Conny Waters - AncientPages.com - The history of the mysterious Hyksos people is still debated, and new evidence suggests the “Foreign Rulers” who founded the Fifteenth Dynasty of Egypt did so through marriage and not invasion.
It is unknown where the Hyksos came from, but most researchers think they originated from somewhere in the Near East. Architectural features and grave accoutrements of Tell el-Dab’a /Avaris support this theory.
They were officially known as “Foreign Rulers ('Heka Khawaset'). Their historical name “Hyksos” is of Greek origin.
The Hyksos kingdom was located on the eastern Nile Delta and Middle Egypt and the Hyksos Fifteenth Dynasty rulers established their capital and seat of government at Memphis and their summer residence at Avaris.
Historians are still struggling to understand how the Hyksos people came to power. It was previously thought these people invaded ancient Egypt in 1650 B.C. but this assumption could be wrong.
As previously mentioned on Ancient Pages, the Hyksos occupation was later described as a highly traumatic event for the Egyptian people, but it is not clear whether this was actually the view of contemporary Egyptians who lived under their control.
Biological anthropologist Christina Stantis and Holger Schutkowski of Bournemouth University England have put forward an interesting theory suggesting ancient Egypt was never invaded by the Hyksos Dynasty. Instead there was a peaceful migration.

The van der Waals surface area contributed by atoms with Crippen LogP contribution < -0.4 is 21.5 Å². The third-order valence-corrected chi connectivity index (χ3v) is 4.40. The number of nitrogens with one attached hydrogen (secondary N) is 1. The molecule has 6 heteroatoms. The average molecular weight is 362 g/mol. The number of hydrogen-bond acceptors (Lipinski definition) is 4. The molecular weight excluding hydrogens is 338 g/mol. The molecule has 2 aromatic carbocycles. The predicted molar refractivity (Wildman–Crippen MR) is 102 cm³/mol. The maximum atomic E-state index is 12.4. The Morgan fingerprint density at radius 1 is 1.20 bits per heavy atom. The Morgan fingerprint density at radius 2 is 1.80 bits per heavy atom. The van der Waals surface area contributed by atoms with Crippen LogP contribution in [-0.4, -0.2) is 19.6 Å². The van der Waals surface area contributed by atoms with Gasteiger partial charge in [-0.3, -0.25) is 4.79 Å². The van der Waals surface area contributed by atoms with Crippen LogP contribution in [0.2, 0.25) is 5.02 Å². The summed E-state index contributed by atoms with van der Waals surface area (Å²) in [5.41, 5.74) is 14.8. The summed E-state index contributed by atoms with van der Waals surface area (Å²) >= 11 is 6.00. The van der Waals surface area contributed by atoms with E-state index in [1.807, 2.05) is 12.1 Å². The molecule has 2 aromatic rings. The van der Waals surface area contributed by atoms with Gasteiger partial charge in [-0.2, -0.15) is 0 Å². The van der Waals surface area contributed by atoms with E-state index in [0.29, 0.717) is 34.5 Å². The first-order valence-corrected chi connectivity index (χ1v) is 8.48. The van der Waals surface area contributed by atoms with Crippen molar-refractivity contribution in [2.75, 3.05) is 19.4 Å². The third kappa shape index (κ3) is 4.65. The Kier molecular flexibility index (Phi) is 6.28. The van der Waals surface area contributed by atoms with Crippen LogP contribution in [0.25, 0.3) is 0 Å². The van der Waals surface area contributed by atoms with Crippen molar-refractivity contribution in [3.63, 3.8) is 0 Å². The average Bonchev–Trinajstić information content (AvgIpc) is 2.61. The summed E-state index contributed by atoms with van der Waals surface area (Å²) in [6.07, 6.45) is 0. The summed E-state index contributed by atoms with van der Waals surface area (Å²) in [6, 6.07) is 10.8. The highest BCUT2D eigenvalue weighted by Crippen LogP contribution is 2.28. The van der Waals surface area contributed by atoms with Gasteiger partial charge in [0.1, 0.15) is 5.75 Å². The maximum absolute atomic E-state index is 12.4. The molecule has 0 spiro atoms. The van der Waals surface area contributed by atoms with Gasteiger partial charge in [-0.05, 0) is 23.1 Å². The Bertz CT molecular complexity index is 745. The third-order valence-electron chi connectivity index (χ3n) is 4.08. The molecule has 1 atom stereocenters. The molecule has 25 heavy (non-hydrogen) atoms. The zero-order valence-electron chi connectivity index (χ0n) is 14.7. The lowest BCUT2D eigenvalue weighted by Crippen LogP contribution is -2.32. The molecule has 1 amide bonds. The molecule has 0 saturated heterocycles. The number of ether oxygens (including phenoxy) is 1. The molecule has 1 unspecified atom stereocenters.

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It is strange that Egyptian pharaohs described the Hyksos people as invaders and yet, there are no traces of any battle between these two kingdoms. Are we missing an important historical event that could shed more light on this interesting period in ancient Egypt?
At the annual meeting of the American Association of Physical Anthropologists, Stantis said the Hyksos people rose to power through an internal dominance and victory of a foreign elite.
Together with a team of archaeologists, Stantis and Schutkowski analyzed strontium in teeth from 71 individuals previously excavated at Tell el-Dab’a. “Around half died within a few centuries before Hyksos rule; the rest died during the Hyksos dynasty,” Science News reports. By determining the proportion of isotopes of oxygen and strontium in the teeth, it is possible to understand from what area the person originated.
Hyksos last stronghold before expulsion.
The study revealed that 21 women out of the 27 women buried in the elite graves dating to a period shortly before Hyksos rule, came from outside the Nile Valle. These women were not locals but almost all the males were natives to the region. This has led researchers to believe that shortly before the migration started, Hyksos women married into Egyptian royal families.
Stantis said Tell el-Dab’a was an international city and attracted high-ranking foreigners during the Hyksos dynasty.
However, it’s still too early to draw any conclusion from this study. Whether the Hyksos people really did rise to power through an invasion or marriage remains to be further investigated and in time it’s possible scientists can learn more about the beginnings of these enigmatic people. The rule of the Hyksos period remains an unclear historical period we may soon be able to understand better.
Written by Conny Waters – AncientPages.com Staff Writer